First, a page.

Words mean different things depending on time, context, and people (think of the recent new social media meaning of 'tweet'), which represents a challenge with any unstructured datasets. Computational research has made great advances to find meaning change in language using textual data, but has not worked on ancient languages nor has engaged humanists so far, who can offer invaluable expertise in designing and validating these systems. This highly interdisciplinary project is the first one to focus on an ancient language and has taken the first steps towards building computational models of meaning change that engage classicists.
Explaining the science
Bayesian computational models of meaning change (which infer temporal meaning representations as probability distributions over words) have been proposed to find meaning change in texts (Frermann & Lapata 2016). This project incorporates expert-driven knowledge (specifically on the genre of texts) to further improve the models.
The choice of Ancient Greek has several reasons. Its scholarship provides excellent validation data (we know the outcomes) and external knowledge bases (for example of genre of texts). Its words have particularly many different meanings. There are top-quality transcribed texts (no need to correct OCR errors), which enables applications to born-digital texts. Greek has its own language family, unlike Latin (Romance) and English (Germanic); confounding factors from languages of the same family do not apply to Greek, making this a more controlled environment and an ideal testbed for applications to modern languages.
- Build the first large-scale annotated corpus of Ancient Greek
- Develop Bayesian learning models of meaning change that use genre information.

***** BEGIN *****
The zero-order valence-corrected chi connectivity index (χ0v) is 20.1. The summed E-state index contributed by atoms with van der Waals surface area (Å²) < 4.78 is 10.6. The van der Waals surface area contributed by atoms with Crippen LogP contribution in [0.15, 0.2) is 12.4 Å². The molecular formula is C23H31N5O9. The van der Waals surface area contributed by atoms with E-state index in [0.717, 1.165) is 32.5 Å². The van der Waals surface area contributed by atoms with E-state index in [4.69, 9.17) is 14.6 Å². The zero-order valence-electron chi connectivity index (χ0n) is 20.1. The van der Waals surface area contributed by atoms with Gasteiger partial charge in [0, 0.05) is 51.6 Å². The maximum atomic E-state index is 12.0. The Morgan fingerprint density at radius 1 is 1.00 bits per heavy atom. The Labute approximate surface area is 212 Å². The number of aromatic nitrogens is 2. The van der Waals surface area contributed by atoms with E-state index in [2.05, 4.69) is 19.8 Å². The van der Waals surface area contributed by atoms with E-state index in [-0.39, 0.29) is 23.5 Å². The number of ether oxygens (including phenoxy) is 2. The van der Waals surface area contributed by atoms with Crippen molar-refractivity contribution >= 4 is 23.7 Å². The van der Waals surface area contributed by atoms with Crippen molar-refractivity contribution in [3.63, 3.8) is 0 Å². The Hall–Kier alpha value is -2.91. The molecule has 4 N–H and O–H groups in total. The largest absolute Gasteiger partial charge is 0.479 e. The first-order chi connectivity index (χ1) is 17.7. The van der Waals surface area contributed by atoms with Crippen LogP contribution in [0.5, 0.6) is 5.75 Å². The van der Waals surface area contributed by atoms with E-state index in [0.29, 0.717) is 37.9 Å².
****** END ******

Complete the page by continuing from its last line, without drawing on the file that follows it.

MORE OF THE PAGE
- Annotate Ancient Greek texts with semantic information and use them to evaluate the computational models.
- Disseminate the results in natural language processing and digital humanities venues.
This work is very relevant to humanities scholarship for the investigation of word and concept change. It can also be applied in the context of historical semantic search of large historical text collections to make it possible for users to look for words with different meanings in different historical periods.
- Journal article: McGillivray, B., Hengchen, S., Lähteenoja, Palma, M., Vatri, A. (2019). A computational approach to lexical polysemy in Ancient Greek, Digital Scholarship in the Humanities doi.org/10.1093/llc/fqz036
- Article "GASC: Genre-Aware Semantic Change for Ancient Greek" at the 1st International Workshop on Computational Approaches to Historical Language Change, ACL 2019. Authors: Valerio Perrone , Marco Palma , Simon Hengchen, Alessandro Vatri Jim Q. Smith, and Barbara McGillivray)
- Poster "GASC: Genre-Aware Semantic Change for Ancient Greek" presented at the 1st International Workshop on Computational Approaches to Historical Language Change, ACL 2019 by Valerio Perrone, Simon Hengchen, and Barbara McGillivray.
- Diorisis Ancient Greek corpus released on Figshare https://doi.org/10.6084/m9.figshare.6187256.v1
- Article "The Diorisis Ancient Greek Corpus" published in Research Data Journal for the Humanities and Social Sciences, authors: Alessandro Vatri and Barbara McGillivray.
- Talk: "A computational approach to semantic change in post-Classical Greek" at the workshop “Beyond Standards: Attic, the Koiné and Atticism”, University of Cambridge (Dr Barbara McGillivray and Dr Alessandro Vatri)
- Talk: "A computational approach to lexical polysemy in Ancient Greek" at the workshop "Computational methods for literary-historical textual scholarship", Leicester, UK (Dr Barbara McGillivray and Dr Alessandro Vatri)
- Project ended
- Project started